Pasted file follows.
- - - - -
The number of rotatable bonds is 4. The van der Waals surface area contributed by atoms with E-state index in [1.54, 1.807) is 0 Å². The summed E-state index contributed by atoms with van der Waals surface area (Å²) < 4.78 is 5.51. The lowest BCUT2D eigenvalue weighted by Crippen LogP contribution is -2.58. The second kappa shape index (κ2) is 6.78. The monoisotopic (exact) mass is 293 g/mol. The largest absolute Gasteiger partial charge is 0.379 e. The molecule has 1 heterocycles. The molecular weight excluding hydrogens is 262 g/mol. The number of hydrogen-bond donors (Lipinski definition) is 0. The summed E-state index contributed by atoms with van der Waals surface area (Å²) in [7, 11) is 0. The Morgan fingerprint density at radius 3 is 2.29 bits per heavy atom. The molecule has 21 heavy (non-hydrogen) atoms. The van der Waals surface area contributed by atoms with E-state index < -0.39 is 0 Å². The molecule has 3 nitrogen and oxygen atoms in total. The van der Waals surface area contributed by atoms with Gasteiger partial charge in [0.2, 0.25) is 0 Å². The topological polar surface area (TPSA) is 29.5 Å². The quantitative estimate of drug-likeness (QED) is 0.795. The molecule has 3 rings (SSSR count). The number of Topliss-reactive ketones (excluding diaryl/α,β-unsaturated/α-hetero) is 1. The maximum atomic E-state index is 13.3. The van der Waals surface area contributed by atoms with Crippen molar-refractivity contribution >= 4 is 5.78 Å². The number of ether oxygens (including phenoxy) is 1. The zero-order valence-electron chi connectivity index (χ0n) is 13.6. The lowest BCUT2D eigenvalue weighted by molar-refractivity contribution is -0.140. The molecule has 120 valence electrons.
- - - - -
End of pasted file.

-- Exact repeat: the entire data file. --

The number of rotatable bonds is 4. The van der Waals surface area contributed by atoms with E-state index in [1.54, 1.807) is 0 Å². The summed E-state index contributed by atoms with van der Waals surface area (Å²) < 4.78 is 5.51. The lowest BCUT2D eigenvalue weighted by Crippen LogP contribution is -2.58. The second kappa shape index (κ2) is 6.78. The monoisotopic (exact) mass is 293 g/mol. The largest absolute Gasteiger partial charge is 0.379 e. The molecule has 1 heterocycles. The molecular weight excluding hydrogens is 262 g/mol. The number of hydrogen-bond donors (Lipinski definition) is 0. The summed E-state index contributed by atoms with van der Waals surface area (Å²) in [7, 11) is 0. The Morgan fingerprint density at radius 3 is 2.29 bits per heavy atom. The molecule has 21 heavy (non-hydrogen) atoms. The van der Waals surface area contributed by atoms with E-state index < -0.39 is 0 Å². The molecule has 3 nitrogen and oxygen atoms in total. The van der Waals surface area contributed by atoms with Gasteiger partial charge in [0.2, 0.25) is 0 Å². The topological polar surface area (TPSA) is 29.5 Å². The quantitative estimate of drug-likeness (QED) is 0.795. The molecule has 3 rings (SSSR count). The number of Topliss-reactive ketones (excluding diaryl/α,β-unsaturated/α-hetero) is 1. The maximum atomic E-state index is 13.3. The van der Waals surface area contributed by atoms with Crippen molar-refractivity contribution >= 4 is 5.78 Å². The number of ether oxygens (including phenoxy) is 1. The zero-order valence-electron chi connectivity index (χ0n) is 13.6. The lowest BCUT2D eigenvalue weighted by molar-refractivity contribution is -0.140. The molecule has 120 valence electrons.